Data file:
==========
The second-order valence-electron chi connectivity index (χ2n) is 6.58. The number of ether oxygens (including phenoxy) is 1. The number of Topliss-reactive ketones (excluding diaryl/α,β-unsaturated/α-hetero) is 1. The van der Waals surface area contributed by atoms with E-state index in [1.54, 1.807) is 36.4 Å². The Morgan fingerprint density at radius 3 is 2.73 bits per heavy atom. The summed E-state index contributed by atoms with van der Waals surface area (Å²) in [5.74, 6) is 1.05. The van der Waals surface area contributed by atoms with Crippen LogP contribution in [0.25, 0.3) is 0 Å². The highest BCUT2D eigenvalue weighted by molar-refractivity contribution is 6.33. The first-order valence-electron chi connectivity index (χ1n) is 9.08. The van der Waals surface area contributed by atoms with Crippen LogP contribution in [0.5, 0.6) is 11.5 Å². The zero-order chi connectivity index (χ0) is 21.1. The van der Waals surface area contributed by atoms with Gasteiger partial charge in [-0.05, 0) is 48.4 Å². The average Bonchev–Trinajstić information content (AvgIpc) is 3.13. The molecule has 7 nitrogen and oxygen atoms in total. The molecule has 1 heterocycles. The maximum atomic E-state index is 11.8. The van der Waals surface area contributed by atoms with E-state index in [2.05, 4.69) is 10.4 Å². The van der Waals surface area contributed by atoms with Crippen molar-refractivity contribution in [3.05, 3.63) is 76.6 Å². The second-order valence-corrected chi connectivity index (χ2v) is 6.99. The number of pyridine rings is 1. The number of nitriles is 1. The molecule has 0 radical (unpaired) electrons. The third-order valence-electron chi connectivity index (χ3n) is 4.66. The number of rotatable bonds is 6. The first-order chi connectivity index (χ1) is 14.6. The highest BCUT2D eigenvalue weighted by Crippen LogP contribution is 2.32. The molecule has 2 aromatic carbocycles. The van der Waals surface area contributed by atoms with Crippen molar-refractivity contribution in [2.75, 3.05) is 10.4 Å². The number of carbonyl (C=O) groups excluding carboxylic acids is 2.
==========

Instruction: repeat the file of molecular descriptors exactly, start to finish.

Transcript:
The second-order valence-electron chi connectivity index (χ2n) is 6.58. The number of ether oxygens (including phenoxy) is 1. The number of Topliss-reactive ketones (excluding diaryl/α,β-unsaturated/α-hetero) is 1. The van der Waals surface area contributed by atoms with E-state index in [1.54, 1.807) is 36.4 Å². The Morgan fingerprint density at radius 3 is 2.73 bits per heavy atom. The summed E-state index contributed by atoms with van der Waals surface area (Å²) in [5.74, 6) is 1.05. The van der Waals surface area contributed by atoms with Crippen LogP contribution in [0.25, 0.3) is 0 Å². The highest BCUT2D eigenvalue weighted by molar-refractivity contribution is 6.33. The first-order valence-electron chi connectivity index (χ1n) is 9.08. The van der Waals surface area contributed by atoms with Crippen LogP contribution in [0.5, 0.6) is 11.5 Å². The zero-order chi connectivity index (χ0) is 21.1. The van der Waals surface area contributed by atoms with Gasteiger partial charge in [-0.05, 0) is 48.4 Å². The average Bonchev–Trinajstić information content (AvgIpc) is 3.13. The molecule has 7 nitrogen and oxygen atoms in total. The molecule has 1 heterocycles. The maximum atomic E-state index is 11.8. The van der Waals surface area contributed by atoms with E-state index in [2.05, 4.69) is 10.4 Å². The van der Waals surface area contributed by atoms with Crippen molar-refractivity contribution in [3.05, 3.63) is 76.6 Å². The second-order valence-corrected chi connectivity index (χ2v) is 6.99. The number of pyridine rings is 1. The number of nitriles is 1. The molecule has 0 radical (unpaired) electrons. The third-order valence-electron chi connectivity index (χ3n) is 4.66. The number of rotatable bonds is 6. The first-order chi connectivity index (χ1) is 14.6. The highest BCUT2D eigenvalue weighted by Crippen LogP contribution is 2.32. The molecule has 2 aromatic carbocycles. The van der Waals surface area contributed by atoms with Crippen molar-refractivity contribution in [2.75, 3.05) is 10.4 Å². The number of carbonyl (C=O) groups excluding carboxylic acids is 2.